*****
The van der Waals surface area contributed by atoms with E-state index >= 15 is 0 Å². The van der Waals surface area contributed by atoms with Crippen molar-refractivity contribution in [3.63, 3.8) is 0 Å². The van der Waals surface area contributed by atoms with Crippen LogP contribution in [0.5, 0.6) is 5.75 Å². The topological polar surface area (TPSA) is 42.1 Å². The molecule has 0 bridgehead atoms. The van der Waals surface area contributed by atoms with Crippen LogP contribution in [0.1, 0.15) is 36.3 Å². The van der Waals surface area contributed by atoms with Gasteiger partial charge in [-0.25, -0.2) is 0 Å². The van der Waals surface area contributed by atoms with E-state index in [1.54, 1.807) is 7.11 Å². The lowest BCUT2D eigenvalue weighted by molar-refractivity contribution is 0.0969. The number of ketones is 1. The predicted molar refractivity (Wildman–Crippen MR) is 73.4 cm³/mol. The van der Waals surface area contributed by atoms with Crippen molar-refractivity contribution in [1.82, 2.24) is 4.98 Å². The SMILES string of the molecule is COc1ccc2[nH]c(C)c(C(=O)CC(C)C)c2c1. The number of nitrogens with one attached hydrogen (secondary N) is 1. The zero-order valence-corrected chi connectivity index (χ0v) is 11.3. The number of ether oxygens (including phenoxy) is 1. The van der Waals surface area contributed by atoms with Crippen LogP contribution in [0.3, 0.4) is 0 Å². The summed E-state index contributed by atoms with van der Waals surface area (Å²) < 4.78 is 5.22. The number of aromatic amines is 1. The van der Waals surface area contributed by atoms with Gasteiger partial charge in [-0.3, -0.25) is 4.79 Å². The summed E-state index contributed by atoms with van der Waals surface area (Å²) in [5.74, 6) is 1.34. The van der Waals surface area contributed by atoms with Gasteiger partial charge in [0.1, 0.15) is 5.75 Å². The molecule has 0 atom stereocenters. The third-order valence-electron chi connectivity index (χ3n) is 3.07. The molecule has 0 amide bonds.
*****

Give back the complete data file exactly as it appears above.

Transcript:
The van der Waals surface area contributed by atoms with E-state index >= 15 is 0 Å². The van der Waals surface area contributed by atoms with Crippen molar-refractivity contribution in [3.63, 3.8) is 0 Å². The van der Waals surface area contributed by atoms with Crippen LogP contribution in [0.5, 0.6) is 5.75 Å². The topological polar surface area (TPSA) is 42.1 Å². The molecule has 0 bridgehead atoms. The van der Waals surface area contributed by atoms with Crippen LogP contribution in [0.1, 0.15) is 36.3 Å². The van der Waals surface area contributed by atoms with Gasteiger partial charge in [-0.25, -0.2) is 0 Å². The van der Waals surface area contributed by atoms with E-state index in [1.54, 1.807) is 7.11 Å². The lowest BCUT2D eigenvalue weighted by molar-refractivity contribution is 0.0969. The number of ketones is 1. The predicted molar refractivity (Wildman–Crippen MR) is 73.4 cm³/mol. The van der Waals surface area contributed by atoms with Crippen molar-refractivity contribution in [1.82, 2.24) is 4.98 Å². The SMILES string of the molecule is COc1ccc2[nH]c(C)c(C(=O)CC(C)C)c2c1. The number of nitrogens with one attached hydrogen (secondary N) is 1. The zero-order valence-corrected chi connectivity index (χ0v) is 11.3. The number of ether oxygens (including phenoxy) is 1. The van der Waals surface area contributed by atoms with Crippen LogP contribution in [0.3, 0.4) is 0 Å². The summed E-state index contributed by atoms with van der Waals surface area (Å²) < 4.78 is 5.22. The number of aromatic amines is 1. The van der Waals surface area contributed by atoms with Gasteiger partial charge in [-0.3, -0.25) is 4.79 Å². The summed E-state index contributed by atoms with van der Waals surface area (Å²) in [5.74, 6) is 1.34. The van der Waals surface area contributed by atoms with Gasteiger partial charge in [0.1, 0.15) is 5.75 Å². The molecule has 0 atom stereocenters. The third-order valence-electron chi connectivity index (χ3n) is 3.07. The molecule has 0 amide bonds.